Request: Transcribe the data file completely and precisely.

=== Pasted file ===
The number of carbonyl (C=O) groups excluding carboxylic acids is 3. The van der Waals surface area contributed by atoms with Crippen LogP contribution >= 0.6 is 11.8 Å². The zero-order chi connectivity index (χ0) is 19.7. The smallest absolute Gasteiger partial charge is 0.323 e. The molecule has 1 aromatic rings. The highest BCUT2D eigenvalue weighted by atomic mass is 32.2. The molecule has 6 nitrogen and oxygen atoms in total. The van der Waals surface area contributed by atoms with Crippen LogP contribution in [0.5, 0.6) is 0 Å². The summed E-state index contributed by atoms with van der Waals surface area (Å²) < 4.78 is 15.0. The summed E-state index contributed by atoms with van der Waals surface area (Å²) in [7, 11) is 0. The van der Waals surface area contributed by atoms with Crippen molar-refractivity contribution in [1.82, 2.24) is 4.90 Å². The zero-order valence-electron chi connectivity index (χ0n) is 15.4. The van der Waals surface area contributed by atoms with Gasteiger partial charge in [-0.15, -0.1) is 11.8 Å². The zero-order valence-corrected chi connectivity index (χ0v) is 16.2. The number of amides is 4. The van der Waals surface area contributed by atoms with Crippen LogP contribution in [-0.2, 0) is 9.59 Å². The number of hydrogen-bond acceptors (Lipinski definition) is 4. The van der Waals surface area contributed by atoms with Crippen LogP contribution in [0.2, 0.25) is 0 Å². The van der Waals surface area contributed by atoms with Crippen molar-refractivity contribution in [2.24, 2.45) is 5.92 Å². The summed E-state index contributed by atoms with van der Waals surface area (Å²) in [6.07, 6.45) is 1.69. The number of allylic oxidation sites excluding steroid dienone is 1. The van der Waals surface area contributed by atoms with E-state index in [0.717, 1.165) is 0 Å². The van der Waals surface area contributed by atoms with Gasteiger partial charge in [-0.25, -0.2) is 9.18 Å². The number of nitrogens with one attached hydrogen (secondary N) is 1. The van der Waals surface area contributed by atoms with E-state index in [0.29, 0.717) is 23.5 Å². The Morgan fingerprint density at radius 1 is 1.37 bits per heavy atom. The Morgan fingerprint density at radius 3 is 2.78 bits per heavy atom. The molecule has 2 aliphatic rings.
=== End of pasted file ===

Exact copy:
The number of carbonyl (C=O) groups excluding carboxylic acids is 3. The van der Waals surface area contributed by atoms with Crippen LogP contribution >= 0.6 is 11.8 Å². The zero-order chi connectivity index (χ0) is 19.7. The smallest absolute Gasteiger partial charge is 0.323 e. The molecule has 1 aromatic rings. The highest BCUT2D eigenvalue weighted by atomic mass is 32.2. The molecule has 6 nitrogen and oxygen atoms in total. The van der Waals surface area contributed by atoms with Crippen LogP contribution in [0.5, 0.6) is 0 Å². The summed E-state index contributed by atoms with van der Waals surface area (Å²) < 4.78 is 15.0. The summed E-state index contributed by atoms with van der Waals surface area (Å²) in [7, 11) is 0. The van der Waals surface area contributed by atoms with Crippen molar-refractivity contribution in [1.82, 2.24) is 4.90 Å². The zero-order valence-electron chi connectivity index (χ0n) is 15.4. The van der Waals surface area contributed by atoms with Gasteiger partial charge in [-0.15, -0.1) is 11.8 Å². The zero-order valence-corrected chi connectivity index (χ0v) is 16.2. The number of amides is 4. The van der Waals surface area contributed by atoms with Crippen LogP contribution in [-0.2, 0) is 9.59 Å². The number of hydrogen-bond acceptors (Lipinski definition) is 4. The van der Waals surface area contributed by atoms with Crippen LogP contribution in [0.2, 0.25) is 0 Å². The van der Waals surface area contributed by atoms with Crippen molar-refractivity contribution in [2.24, 2.45) is 5.92 Å². The summed E-state index contributed by atoms with van der Waals surface area (Å²) in [6.07, 6.45) is 1.69. The number of allylic oxidation sites excluding steroid dienone is 1. The van der Waals surface area contributed by atoms with E-state index in [0.717, 1.165) is 0 Å². The van der Waals surface area contributed by atoms with Gasteiger partial charge in [-0.25, -0.2) is 9.18 Å². The number of nitrogens with one attached hydrogen (secondary N) is 1. The van der Waals surface area contributed by atoms with E-state index in [0.29, 0.717) is 23.5 Å². The Morgan fingerprint density at radius 1 is 1.37 bits per heavy atom. The Morgan fingerprint density at radius 3 is 2.78 bits per heavy atom. The molecule has 2 aliphatic rings.